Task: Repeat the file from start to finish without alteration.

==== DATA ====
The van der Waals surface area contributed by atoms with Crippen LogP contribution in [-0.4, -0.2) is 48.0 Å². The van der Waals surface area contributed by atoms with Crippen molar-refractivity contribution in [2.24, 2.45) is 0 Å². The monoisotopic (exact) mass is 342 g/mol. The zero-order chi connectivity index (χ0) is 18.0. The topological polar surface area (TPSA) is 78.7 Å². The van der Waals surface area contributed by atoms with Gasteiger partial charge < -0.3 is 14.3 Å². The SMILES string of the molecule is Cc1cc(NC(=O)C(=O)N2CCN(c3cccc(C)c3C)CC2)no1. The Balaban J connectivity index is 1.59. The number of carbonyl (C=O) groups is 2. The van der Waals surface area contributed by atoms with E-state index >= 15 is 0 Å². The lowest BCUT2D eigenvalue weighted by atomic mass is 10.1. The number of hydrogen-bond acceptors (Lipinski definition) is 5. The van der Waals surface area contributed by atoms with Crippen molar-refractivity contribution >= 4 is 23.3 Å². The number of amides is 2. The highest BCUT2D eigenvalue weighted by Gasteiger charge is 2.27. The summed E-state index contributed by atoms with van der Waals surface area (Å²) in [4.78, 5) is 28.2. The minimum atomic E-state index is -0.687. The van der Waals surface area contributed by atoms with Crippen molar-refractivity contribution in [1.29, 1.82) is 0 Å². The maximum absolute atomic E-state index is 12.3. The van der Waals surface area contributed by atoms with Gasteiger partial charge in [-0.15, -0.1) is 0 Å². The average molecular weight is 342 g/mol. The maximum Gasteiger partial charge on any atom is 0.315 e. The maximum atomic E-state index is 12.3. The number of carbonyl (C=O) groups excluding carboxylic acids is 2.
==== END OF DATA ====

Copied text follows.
The van der Waals surface area contributed by atoms with Crippen LogP contribution in [-0.4, -0.2) is 48.0 Å². The van der Waals surface area contributed by atoms with Crippen molar-refractivity contribution in [2.24, 2.45) is 0 Å². The monoisotopic (exact) mass is 342 g/mol. The zero-order chi connectivity index (χ0) is 18.0. The topological polar surface area (TPSA) is 78.7 Å². The van der Waals surface area contributed by atoms with Gasteiger partial charge < -0.3 is 14.3 Å². The SMILES string of the molecule is Cc1cc(NC(=O)C(=O)N2CCN(c3cccc(C)c3C)CC2)no1. The Balaban J connectivity index is 1.59. The number of carbonyl (C=O) groups is 2. The van der Waals surface area contributed by atoms with E-state index >= 15 is 0 Å². The lowest BCUT2D eigenvalue weighted by atomic mass is 10.1. The number of hydrogen-bond acceptors (Lipinski definition) is 5. The van der Waals surface area contributed by atoms with Crippen molar-refractivity contribution >= 4 is 23.3 Å². The number of amides is 2. The highest BCUT2D eigenvalue weighted by Gasteiger charge is 2.27. The summed E-state index contributed by atoms with van der Waals surface area (Å²) in [4.78, 5) is 28.2. The minimum atomic E-state index is -0.687. The van der Waals surface area contributed by atoms with Crippen molar-refractivity contribution in [1.29, 1.82) is 0 Å². The maximum absolute atomic E-state index is 12.3. The van der Waals surface area contributed by atoms with Gasteiger partial charge in [-0.15, -0.1) is 0 Å². The average molecular weight is 342 g/mol. The maximum Gasteiger partial charge on any atom is 0.315 e. The maximum atomic E-state index is 12.3. The number of carbonyl (C=O) groups excluding carboxylic acids is 2.